Archive for John Danks
Mystery pitcher revealed. OK, so John Danks isn’t much of a mystery at all. He’s been a very good pitcher for the past four seasons, and any team would be lucky to have him among their starting five. Last night he came off a DL stint and pitched very well, albeit against a not-so-impressive Kansas City lineup. He would fit right into the Yankees rotation not only in 2011, but also in the future.
Before we launch into the pros and cons of Danks, let’s first look at the White Sox situation. They’re currently 47-51, realistically putting them out of the Wild Card race. That leaves only the division, and while they’re only 4.5 games back in a wide open AL Central, they’ve done nothing this year to show that they’re capable of catching Detroit and Cleveland. Hell, just watch Ozzie Guillen after last night’s game. He sounds precisely like a guy managing a team that is going nowhere.
Yet the White Sox aren’t necessarily sellers. I can’t remember a time since Kenny Williams took over as GM that they were sellers at the deadline, even in their predictably bad 2007 season. In other words, he might not even be discussing Danks. But if the right deal comes along, who knows.
- While Danks has experienced some minor ups and downs, he’s been very good since 2008. He set expectations high that year, and hasn’t quite reached them again, but he’s still put up fine performances from 2009 through now.
- Even though he started off the year poorly, finishing May with an ERA over 5.00, he’s been quite excellent since the calendar flipped to June. In five starts he’s pitched 30.2 innings and has a 0.88 ERA and 1.87 FIP. But don’t let that fool you too much, since he faced Seattle, Oakland, Arizona, Washington, and Kansas City in that span. In four of the five starts he threw at least seven innings. The only shorter one was when he left due to injury. This has brought his ERA and FIP to better than league average.
- He’s a lefty, which is valuable in itself. But he is a lefty with no discernible platoon split. In fact, he’s been ever so slightly better against righties, thanks to his changeup.
- He has another year left of team control, at what figures to be a decent raise over his $6 million salary this year. He’ll probably max out at around $10 million in 2012, which would be an incredible bargain.
- He has pretty even home-road splits, which is a plus for any player getting traded. There’s nothing worse than acquiring a player whose success is based on his home park.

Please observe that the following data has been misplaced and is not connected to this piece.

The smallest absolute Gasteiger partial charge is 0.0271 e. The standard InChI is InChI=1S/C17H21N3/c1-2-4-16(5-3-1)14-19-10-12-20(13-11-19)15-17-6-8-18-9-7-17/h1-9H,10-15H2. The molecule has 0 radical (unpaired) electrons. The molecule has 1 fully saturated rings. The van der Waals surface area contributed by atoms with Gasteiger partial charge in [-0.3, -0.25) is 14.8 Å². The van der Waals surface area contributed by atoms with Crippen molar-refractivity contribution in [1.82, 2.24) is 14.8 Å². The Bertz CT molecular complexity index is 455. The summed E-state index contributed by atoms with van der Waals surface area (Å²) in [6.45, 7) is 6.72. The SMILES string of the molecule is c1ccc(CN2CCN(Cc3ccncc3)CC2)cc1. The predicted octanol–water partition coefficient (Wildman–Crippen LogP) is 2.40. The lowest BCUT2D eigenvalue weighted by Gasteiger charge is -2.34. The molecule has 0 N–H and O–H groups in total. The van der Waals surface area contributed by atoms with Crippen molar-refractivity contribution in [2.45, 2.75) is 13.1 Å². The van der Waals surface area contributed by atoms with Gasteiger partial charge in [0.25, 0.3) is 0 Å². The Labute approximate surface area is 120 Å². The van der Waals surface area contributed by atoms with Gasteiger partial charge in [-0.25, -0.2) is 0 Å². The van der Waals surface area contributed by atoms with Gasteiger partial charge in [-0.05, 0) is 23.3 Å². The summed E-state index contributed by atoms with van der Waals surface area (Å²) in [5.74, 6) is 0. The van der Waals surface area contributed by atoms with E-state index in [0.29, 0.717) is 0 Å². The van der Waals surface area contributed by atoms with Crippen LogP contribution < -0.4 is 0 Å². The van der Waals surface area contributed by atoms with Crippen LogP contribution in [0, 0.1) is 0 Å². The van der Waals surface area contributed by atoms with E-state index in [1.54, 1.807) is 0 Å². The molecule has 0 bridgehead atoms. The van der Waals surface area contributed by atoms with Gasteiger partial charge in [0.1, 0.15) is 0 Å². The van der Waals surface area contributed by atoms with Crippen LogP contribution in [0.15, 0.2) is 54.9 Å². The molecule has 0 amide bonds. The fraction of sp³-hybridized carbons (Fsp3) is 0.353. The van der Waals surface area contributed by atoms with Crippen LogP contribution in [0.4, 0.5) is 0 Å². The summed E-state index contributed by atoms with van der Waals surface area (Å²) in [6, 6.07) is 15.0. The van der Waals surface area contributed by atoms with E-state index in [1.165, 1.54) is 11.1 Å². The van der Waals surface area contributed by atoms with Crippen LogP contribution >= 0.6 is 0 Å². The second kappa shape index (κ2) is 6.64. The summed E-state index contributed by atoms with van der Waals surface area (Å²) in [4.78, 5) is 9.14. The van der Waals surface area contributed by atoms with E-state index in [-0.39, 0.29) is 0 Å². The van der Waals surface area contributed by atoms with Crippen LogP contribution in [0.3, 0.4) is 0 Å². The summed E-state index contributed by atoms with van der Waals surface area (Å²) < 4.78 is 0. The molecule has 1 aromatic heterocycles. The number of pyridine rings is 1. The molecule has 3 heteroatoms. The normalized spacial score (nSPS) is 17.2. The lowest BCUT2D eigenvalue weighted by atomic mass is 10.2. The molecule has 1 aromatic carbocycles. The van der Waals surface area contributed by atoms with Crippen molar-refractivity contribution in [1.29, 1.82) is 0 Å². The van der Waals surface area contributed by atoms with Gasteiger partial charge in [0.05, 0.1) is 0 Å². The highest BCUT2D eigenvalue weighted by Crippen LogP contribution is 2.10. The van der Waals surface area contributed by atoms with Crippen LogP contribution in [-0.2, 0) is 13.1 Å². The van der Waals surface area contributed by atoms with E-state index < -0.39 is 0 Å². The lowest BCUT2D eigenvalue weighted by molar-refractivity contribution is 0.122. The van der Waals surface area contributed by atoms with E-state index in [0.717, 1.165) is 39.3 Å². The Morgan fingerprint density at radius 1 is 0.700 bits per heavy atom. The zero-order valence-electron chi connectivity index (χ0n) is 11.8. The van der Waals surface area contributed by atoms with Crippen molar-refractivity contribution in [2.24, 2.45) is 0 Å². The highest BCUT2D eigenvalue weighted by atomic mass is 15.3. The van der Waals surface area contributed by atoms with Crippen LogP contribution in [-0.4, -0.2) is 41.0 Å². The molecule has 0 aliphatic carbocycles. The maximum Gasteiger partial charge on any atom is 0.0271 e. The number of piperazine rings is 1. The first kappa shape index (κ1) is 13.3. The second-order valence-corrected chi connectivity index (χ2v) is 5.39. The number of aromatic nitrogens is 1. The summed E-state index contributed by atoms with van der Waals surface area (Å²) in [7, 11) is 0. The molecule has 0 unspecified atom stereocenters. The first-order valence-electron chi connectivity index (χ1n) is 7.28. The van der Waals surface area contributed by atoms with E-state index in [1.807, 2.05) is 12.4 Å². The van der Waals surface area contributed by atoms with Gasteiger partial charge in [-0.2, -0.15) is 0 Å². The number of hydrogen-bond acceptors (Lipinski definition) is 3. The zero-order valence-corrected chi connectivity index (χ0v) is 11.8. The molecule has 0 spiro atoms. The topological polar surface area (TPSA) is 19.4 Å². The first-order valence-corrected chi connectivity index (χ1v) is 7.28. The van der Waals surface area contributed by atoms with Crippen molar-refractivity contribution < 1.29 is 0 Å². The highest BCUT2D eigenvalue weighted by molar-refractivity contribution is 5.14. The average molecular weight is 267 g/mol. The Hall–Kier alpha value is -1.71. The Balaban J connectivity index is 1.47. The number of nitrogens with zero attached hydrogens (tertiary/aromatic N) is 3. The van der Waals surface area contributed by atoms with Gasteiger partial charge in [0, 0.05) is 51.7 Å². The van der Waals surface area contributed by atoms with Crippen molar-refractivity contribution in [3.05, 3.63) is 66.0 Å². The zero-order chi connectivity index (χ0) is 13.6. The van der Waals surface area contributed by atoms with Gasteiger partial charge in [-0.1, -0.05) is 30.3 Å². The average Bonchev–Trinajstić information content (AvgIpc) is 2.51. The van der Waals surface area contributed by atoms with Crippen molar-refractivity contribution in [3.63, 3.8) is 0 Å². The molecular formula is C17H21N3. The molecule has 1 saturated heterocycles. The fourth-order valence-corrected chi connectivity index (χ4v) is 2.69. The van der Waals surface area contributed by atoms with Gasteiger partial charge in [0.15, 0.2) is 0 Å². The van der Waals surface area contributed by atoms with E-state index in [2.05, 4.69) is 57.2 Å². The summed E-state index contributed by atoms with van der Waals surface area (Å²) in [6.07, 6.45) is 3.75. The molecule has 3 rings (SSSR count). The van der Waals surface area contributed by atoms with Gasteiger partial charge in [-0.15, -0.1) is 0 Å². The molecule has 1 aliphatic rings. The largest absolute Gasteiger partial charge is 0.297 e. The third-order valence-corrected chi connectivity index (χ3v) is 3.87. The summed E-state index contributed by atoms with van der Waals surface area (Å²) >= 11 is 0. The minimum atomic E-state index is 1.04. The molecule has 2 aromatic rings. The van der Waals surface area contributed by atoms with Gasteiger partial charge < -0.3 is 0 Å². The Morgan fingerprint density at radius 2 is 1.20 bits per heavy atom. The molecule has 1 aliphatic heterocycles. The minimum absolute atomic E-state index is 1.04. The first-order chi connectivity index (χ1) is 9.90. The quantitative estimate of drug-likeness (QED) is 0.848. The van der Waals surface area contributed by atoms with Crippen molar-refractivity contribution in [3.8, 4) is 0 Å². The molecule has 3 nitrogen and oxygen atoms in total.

- He kind of, in a way, reminds me of Andy Pettitte. That’s a plus, right?
- His career component ERAs — FIP, xFIP, and SIERA — have him closer to league average than top of the rotation. His career ERA has been very good, though, and he has a good sampling of 848.1 innings.
- All the stuff in the pros column is a good reason that he’ll cost a lot in a trade. He’s not going to come at the price of Ubaldo Jimenez, because he doesn’t have as much team control and he’s not as cheap. But he’s good and relatively inexpensive, meaning the White Sox would have to get a good return for him. Perhaps more than the Yankees are willing to give.
- The Sox really have a rough looking rotation next year, and might need Danks to be there. They might be more willing to trade Edwin Jackson, since he might not be around. But he’s not as good as Danks, and probably not worth the price considering his performance relative to the current rotation.
If available I’d love to see the Yankees make a run at Danks. He’s the kind of pitcher I can see staying in pinstripes for a long time. But if he’d look good in navy blue pinstripes, he’d probably look equally good in black ones. I’m not sure what the White Sox think of him long term, but even if they plan to let him walk after 2012 they might be forced to keep him around, if just for the holes in their rotation.
One of the more enjoyable things to speculate about is which players the Yankees are going to acquire next. Call it typical Yankee fan conceit if you want, but I’m not sure that’s it. Fans of every team look forward to what’s next, whether it be a prospect on the horizon, a free agent signing or a trade. Speculating about trades is an enjoyable exercise – you get to investigate other teams, other players, you get to dig around their financial situation and try to find a good deal (see my Beat L.A. piece last week) or dig around player’s statistical profiles and see if you can spot inefficiencies or underappreciated guys.
This summer, many expect the Yankees to attempt to add a starting pitcher. There’s considerable uncertainty in the rotation right now – no one knows if or when Phil Hughes will be back, and no one knows how long Colon and Garcia can continue providing the team quality innings. Aside from picking at the carcass of the Dodgers, one team fans look to as a possible trade target is the Chicago White Sox. The White Sox have a wealth of starters: Jake Peavy, John Danks, Gavin Floyd, Mark Buehrle and Edwin Jackson. They also have Chris Sale, whom they use as a reliever, and Phil Humber, whom I’ve never imagined is much good but has managed to perform quite nicely so far.
In a column over at Baseball Prospectus yesterday, John Perrotto noted that the White Sox would listen to offers on Edwin Jackson. Jackson’s been passed around like a peace pipe over the course of his young career and is finally eligible for free agency after this season. Some fans wouldn’t mind seeing the Yankees take a stab at Jackson; some prefer Gavin Floyd; some prefer John Danks. I don’t know many who prefer Mark Buerhle, and personally I wouldn’t be happy at all to see him traded to the Yankees so I’ll simply avoid him for now. I also doubt the Yankees would be interested in Peavy or Humber. This leaves Floyd, Jackson and Danks. Who’s the preferable target?